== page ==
Water stewardship involves the responsible planning and management of resources, using water in an environmentally sustainable, economically beneficial and socially equitable way, typically achieved through a stakeholder inclusive process involving both site and catchment-based approaches.
This is achieved by addressing shared catchment challenges in a way that encourages businesses to move towards best practice for five outcomes: good water governance, sustainable water balance, good water equality status, important water-related areas and safe water, sanitation and hygiene for all.
Being aware of your water footprint and impact on resources is the first step towards enacting real and lasting change. You can become more resource efficient by understanding the quantity and quality of the water you and your suppliers use, what local competitors are doing and whether you can do the same, and the rules and regulations you must follow.
Local knowledge is a must, since water issues are diverse and vary around the UK. Understanding the situation in your local area, as well as that of your suppliers, will help you understand the impact you’re having and the risks you’re exposed to, as well as the opportunities that are available to you to improve your water stewardship.
Once you know what the issues you face are, you can then start to take decisive practical action. Possible steps include ensuring that you remain compliant with the rules related to the catchment or catchments in which you operate, reducing water usage and consumption, running internal awareness campaigns, investing in sustainable urban drainage and so on.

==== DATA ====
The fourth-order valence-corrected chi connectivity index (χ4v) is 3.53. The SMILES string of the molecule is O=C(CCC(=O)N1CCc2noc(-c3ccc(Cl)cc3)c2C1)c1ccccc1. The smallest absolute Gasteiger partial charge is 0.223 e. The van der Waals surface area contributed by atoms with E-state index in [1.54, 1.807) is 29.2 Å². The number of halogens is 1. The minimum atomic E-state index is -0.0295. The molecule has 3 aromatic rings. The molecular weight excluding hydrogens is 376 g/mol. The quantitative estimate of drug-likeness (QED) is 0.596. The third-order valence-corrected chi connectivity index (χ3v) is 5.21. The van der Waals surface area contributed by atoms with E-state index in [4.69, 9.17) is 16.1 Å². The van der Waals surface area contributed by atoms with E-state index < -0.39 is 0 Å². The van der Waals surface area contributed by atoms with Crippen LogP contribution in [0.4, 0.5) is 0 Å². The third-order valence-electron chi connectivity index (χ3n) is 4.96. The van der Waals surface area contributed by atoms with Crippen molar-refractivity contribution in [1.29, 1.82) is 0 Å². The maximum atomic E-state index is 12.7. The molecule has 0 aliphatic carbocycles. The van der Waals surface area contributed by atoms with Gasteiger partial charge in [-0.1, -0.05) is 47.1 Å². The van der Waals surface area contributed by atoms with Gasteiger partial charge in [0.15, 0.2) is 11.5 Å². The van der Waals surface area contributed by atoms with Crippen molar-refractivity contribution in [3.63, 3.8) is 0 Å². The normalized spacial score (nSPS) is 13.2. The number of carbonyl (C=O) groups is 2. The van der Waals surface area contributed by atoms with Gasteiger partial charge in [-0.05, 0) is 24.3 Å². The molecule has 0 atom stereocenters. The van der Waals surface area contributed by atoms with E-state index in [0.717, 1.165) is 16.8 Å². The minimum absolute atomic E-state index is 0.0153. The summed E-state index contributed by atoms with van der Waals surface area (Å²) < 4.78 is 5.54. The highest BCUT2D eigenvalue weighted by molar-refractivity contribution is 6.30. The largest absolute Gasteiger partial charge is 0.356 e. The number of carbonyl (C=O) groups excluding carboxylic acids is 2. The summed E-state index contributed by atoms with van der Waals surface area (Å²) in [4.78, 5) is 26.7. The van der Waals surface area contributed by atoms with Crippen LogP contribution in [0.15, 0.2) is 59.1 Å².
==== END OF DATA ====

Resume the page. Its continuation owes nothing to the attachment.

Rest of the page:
Being transparent about the risks that your business faces where water is concerned can also prove particularly beneficial, as it will help to raise awareness among other local businesses, encouraging them to take similar action as well.
What about changing business water supplier?
One way you can make an immediate impact where your water usage is concerned is to switch water supplier.
There are all sorts of benefits associated with switching, everything from enjoying cost savings thanks to better tariffs to improved customer service levels, more value-added services, wastewater and water supply consolidation across multiple sites and regions, and working with a supplier with more expertise in working with organisations in your industry.
The switching process also involves a water audit, which can reveal any discrepancies in your bills and any spikes in usage, which may be indicative of a leak on your site.
Some three billion litres of water are lost through leakage in England alone every single day, so prioritising water leak detection and repair can make a significant difference to your water footprint.
In order to be eligible to switch, you will need to operate at least one site in England or Scotland. Although, of course, you can manage the switching process yourself, it can be very daunting as there are so many retailers now on the market – and it can be especially difficult for larger multi-site organisations.